‘Humans often do dumb things’: ‘Unsettling similarities’ between responses to COVID-19 and the flea-driven 14th century black death

black death opener adapt

The flea-driven plague, also known as the “Great Mortality,” overran Eurasia and North Africa from 1347 to 1353, killing tens of millions of people and wiping out half of Europe’s population.

“During the Black Death, what was really terrifying about that is they really had no idea at all what it was,” [English professor Dorsey] Armstrong said. “They had no good science to help them figure out how to cope with it.”

Still, there are some unsettling similarities between societal responses to the plague and COVID-19. In both cases, some officials tried to downplay the severity of the outbreak and the far-reaching economic and social effects. In Florence, Italy, for instance, members of the elite ruling class, decimated by the plague, faced a rebellion from the newly powerful working class, Armstrong said.


Many people, from ordinary peasants to local religious leaders, took the plague seriously and tried to carry out their normal duties. Clergy members were called to the homes of the ill to provide last rites, often contracting the disease in the process. Others, however, ignored the calamity, turning to hedonism and debauchery.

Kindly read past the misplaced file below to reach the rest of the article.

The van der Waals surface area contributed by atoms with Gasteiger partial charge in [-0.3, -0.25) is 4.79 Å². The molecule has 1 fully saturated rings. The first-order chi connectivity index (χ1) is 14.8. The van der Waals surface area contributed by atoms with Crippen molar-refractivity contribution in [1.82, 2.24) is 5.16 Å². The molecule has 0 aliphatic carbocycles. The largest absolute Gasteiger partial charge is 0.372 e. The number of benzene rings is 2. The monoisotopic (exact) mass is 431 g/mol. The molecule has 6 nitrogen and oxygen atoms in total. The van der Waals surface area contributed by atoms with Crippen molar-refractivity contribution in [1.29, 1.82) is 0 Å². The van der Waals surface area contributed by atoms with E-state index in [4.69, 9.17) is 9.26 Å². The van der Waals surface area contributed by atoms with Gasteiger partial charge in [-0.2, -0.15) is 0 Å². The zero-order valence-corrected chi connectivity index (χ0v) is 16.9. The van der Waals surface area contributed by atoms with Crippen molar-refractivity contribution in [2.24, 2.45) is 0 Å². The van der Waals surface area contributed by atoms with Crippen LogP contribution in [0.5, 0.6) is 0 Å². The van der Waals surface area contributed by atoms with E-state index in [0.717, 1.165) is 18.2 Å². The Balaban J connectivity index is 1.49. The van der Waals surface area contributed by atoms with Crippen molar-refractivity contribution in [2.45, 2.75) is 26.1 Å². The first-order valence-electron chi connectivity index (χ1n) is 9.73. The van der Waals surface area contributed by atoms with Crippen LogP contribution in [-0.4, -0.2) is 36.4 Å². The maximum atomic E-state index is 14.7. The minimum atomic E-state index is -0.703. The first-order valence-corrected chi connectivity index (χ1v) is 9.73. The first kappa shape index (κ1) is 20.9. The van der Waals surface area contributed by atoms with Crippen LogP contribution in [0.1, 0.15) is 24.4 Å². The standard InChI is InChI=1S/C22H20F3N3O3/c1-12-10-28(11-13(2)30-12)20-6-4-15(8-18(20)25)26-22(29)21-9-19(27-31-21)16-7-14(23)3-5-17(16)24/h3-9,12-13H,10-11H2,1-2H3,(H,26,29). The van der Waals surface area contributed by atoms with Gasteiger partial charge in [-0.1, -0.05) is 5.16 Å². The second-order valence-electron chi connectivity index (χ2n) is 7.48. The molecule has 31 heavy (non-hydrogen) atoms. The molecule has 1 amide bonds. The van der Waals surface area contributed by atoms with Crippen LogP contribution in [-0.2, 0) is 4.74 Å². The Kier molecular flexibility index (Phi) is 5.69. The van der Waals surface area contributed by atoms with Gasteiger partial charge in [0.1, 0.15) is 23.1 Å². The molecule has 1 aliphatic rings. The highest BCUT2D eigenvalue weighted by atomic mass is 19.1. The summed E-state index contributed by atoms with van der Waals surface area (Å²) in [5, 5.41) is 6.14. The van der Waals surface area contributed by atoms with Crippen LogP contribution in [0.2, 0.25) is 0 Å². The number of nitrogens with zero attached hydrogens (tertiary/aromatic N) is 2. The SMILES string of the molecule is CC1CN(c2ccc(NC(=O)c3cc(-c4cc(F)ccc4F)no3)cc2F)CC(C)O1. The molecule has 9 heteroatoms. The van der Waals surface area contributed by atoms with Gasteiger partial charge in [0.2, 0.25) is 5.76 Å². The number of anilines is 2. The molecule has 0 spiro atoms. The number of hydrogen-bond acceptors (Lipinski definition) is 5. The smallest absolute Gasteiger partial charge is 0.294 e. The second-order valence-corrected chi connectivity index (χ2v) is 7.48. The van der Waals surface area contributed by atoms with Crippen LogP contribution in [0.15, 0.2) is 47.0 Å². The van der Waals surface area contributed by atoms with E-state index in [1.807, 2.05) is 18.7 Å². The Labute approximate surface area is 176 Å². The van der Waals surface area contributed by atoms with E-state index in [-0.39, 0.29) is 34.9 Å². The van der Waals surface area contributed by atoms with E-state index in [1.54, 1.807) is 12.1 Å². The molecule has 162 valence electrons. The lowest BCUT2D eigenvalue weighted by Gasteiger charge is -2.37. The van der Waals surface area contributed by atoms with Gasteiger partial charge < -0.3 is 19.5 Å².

Related article:  Is it safe to go back to the gym?
Follow the latest news and policy debates on agricultural biotech and biomedicine? Subscribe to our newsletter.

“What I would say is that people are the same then as now,” Armstrong observed. “Humans, when they’re together in a large group, often do dumb things. And it’s frustrating that so many people don’t seem to be learning lessons from the past.”

Read the original post

Outbreak Daily Digest
Biotech Facts & Fallacies
GLP Podcasts
Infographic: Here’s where GM crops are grown around the world today

Infographic: Here’s where GM crops are grown around the world today

Do you know where biotech crops are grown in the world? This updated ISAAA infographics show where biotech crops were ...
News on human & agricultural genetics and biotechnology delivered to your inbox.
glp menu logo outlined

Newsletter Subscription

* indicates required
Email Lists
Send this to a friend